Stakeholders see 52% inter-trade boost, Seeks AFCFTA institutionalisatiom

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By Ibukun Emiola
Ibadan, July 28, 2020 (NAN) Stakeholders have tasked African continent on the need to put in place institutional and policy mechanisms for the provision of finance for the implementation of Africa Continental Free Trade Agreement (AFCFTA).

The News Agency of Nigeria (NAN) reports that they disclosed this at a webinar on Tuesday, organised by Conversation with Africa.

The online meeting was entitled: ‘Financing Implementation of the African Continental Free Trade Agreement at both Individual and Continental levels.’

In his address, Dr Thapelo Matsheka, Minister of Finance and Economic Development, Botswana and guest of honour at the event underscoref the need to rub minds towards economic freedom.

Matsheka stated that a major policy shift will be required to be developed by member states individually and collectively to give effect to the new economic dispensation.

“African continent will need to put in place institutional and policy mechanisms for the provision of finance to provide structure; short, medium and long term finance to support trading activities.

“It is therefore necessary to explore the appropriate institutional mechanism through which risks in international trade financing can be managed and mitigated to allow enhanced flow of finance.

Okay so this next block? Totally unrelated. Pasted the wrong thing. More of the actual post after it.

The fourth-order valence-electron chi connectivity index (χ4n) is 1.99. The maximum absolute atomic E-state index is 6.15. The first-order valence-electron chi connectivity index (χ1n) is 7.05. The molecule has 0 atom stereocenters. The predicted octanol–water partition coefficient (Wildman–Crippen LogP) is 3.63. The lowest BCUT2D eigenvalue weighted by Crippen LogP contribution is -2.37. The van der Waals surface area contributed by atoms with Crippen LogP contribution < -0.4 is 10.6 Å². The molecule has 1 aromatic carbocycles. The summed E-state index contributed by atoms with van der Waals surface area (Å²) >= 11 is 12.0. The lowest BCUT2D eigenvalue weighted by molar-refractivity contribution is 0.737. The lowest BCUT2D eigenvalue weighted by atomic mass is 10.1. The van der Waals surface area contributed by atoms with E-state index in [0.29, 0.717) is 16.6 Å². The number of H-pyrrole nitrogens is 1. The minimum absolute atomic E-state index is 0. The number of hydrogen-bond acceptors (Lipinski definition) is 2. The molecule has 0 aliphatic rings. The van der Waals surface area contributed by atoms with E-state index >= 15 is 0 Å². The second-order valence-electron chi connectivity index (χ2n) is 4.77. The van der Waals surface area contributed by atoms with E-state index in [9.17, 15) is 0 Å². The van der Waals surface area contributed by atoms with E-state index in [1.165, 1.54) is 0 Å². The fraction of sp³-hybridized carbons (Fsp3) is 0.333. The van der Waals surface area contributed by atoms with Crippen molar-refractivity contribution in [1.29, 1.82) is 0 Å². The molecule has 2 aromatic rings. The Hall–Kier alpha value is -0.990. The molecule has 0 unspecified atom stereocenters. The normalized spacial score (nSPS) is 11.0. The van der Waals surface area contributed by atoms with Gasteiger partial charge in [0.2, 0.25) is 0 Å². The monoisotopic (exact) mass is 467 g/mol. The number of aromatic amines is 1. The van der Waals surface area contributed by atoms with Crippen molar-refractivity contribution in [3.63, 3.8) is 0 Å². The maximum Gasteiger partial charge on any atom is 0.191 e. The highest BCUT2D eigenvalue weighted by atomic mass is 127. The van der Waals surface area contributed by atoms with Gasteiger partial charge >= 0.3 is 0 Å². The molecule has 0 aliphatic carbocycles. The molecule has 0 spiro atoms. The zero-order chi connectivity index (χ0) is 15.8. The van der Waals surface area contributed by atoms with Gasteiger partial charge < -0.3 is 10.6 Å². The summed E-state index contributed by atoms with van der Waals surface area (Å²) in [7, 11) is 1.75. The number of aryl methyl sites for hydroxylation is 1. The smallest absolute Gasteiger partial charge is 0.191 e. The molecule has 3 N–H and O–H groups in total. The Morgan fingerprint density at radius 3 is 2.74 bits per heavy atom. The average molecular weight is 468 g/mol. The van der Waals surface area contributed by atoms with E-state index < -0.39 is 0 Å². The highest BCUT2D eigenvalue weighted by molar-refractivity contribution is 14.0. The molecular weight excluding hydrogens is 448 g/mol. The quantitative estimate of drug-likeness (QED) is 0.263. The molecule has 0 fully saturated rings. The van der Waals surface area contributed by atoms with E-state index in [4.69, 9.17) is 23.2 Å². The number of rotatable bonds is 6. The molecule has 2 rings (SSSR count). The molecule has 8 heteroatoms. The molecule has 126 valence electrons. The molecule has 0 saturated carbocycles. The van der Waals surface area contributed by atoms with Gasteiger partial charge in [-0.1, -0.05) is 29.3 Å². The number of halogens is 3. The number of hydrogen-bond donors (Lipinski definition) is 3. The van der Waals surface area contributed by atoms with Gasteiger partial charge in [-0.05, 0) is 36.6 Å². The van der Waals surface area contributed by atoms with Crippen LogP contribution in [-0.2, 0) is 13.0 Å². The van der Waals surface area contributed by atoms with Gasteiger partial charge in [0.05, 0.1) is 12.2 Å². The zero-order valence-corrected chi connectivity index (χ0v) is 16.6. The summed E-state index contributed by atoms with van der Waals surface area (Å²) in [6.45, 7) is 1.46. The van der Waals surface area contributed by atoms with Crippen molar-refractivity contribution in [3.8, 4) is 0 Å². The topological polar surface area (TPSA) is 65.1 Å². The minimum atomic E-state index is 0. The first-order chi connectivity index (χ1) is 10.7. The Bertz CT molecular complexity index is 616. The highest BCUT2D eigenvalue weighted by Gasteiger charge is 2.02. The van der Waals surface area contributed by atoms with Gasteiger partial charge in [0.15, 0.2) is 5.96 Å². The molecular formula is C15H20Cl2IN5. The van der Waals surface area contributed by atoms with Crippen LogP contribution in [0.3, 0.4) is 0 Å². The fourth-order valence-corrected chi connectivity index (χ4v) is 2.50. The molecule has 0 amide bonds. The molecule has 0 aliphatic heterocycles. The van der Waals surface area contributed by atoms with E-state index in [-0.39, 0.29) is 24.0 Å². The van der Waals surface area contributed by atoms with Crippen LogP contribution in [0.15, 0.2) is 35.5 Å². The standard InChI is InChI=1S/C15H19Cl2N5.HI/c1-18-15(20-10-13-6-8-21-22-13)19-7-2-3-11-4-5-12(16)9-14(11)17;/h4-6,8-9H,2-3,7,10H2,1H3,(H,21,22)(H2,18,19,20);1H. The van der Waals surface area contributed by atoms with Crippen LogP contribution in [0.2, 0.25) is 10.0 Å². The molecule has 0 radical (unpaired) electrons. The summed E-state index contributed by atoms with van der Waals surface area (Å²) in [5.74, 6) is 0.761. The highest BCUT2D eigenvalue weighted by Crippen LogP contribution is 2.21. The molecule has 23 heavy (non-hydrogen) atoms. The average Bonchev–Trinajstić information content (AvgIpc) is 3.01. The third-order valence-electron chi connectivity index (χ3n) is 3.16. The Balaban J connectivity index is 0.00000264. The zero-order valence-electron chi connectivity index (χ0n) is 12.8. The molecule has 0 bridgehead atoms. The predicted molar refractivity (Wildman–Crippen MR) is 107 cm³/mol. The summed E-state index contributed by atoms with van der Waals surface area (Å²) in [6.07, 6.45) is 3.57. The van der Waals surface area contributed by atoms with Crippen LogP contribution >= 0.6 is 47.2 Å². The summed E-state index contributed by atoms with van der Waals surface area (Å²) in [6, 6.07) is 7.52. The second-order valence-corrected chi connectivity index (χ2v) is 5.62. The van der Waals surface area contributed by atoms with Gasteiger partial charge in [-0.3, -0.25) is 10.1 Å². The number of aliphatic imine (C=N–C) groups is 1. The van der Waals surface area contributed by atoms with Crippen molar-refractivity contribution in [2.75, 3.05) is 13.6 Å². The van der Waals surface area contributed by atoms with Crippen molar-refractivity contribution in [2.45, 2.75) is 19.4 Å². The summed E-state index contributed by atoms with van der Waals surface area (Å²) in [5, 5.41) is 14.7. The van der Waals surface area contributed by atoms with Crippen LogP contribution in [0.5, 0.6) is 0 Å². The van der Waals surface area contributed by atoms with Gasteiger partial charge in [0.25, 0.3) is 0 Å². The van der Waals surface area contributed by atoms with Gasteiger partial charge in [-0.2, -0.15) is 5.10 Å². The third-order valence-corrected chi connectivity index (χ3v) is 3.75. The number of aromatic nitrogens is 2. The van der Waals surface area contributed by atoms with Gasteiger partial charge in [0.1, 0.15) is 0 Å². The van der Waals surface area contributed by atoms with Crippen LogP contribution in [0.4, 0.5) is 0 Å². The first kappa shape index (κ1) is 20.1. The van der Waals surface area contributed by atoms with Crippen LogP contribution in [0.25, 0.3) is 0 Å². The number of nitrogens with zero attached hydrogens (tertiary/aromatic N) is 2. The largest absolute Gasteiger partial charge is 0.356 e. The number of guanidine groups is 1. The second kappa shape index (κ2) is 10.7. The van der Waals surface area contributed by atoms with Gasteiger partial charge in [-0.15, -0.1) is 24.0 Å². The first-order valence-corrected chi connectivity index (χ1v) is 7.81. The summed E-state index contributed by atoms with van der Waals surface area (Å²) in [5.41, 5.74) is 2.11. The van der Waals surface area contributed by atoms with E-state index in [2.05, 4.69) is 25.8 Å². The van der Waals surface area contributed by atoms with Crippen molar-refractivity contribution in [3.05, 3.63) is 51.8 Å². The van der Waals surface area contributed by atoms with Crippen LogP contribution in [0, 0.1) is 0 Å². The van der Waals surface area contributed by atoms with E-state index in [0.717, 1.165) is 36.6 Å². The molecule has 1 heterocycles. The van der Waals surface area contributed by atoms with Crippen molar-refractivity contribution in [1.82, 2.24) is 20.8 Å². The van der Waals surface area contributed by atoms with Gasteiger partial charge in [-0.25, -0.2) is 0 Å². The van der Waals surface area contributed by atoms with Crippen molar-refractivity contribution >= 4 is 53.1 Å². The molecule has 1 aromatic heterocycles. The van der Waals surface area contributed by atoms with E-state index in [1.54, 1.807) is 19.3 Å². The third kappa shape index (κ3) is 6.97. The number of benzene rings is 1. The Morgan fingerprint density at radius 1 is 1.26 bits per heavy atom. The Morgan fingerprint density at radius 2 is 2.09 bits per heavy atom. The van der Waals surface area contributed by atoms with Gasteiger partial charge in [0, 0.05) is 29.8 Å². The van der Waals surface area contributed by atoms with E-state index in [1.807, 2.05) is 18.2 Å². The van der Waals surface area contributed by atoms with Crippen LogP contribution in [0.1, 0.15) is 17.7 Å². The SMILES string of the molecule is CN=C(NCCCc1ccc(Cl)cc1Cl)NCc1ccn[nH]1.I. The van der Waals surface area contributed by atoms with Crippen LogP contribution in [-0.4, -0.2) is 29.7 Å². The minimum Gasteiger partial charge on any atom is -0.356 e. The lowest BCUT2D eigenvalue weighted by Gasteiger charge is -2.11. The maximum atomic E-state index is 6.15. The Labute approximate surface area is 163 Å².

“The private financial community will have to play a more aggressive and proactive role in laying down financial facilities for the regional international trading community.

“It is therefore a call upon the commercial trade investment financing houses to step forward and formulate innovative strategies to meet this demand in Africa,”he said.

Also, Chief Sola Abodunrin, the President, Ibadan Chamber of Commerce and Industry and a panelist at the event emphasized the need for full implementation which he said would increase inter African trade by 52 per cent.

Abodunrin stated that financing for AFCFTA should come from the political will of member states and in collaboration with African Development Bank and other international financial organisations.

“There are a lot of prospects if pension schemes, sovereign wealth funds and insurance funds can be harnessed.

“Most of these funds are invested in Europe and it has to be re-mobilised back to Africa to develop the infrastructure gap that is in Africa.

“It was estimated that Africa has $108billion infrastructural gaps. These funds will help to facilitate trading activities by building rails and roads that will inter cross Africa and make transportation of humans and goods easy,”he said.

Other panelists, Mr Kiprono Kittony, the Vice Chairman Africa, International Chamber of Commerce and Mr Gobusamang Keebine, President Business Botswana, reiterated the need for full implementation of AFCFTA, adding that implementation is always the challenge for any project.

Kittony said: “The financing for AFCFTA can be sought through the capital markets which are very effective ways to galvanise capital and raise money to achieve any long term project.

“Development banks are another option and government funding.

“It is important that African countries should try to prioritise within their budget funding to allow for effective implementation of AFCFTA.”

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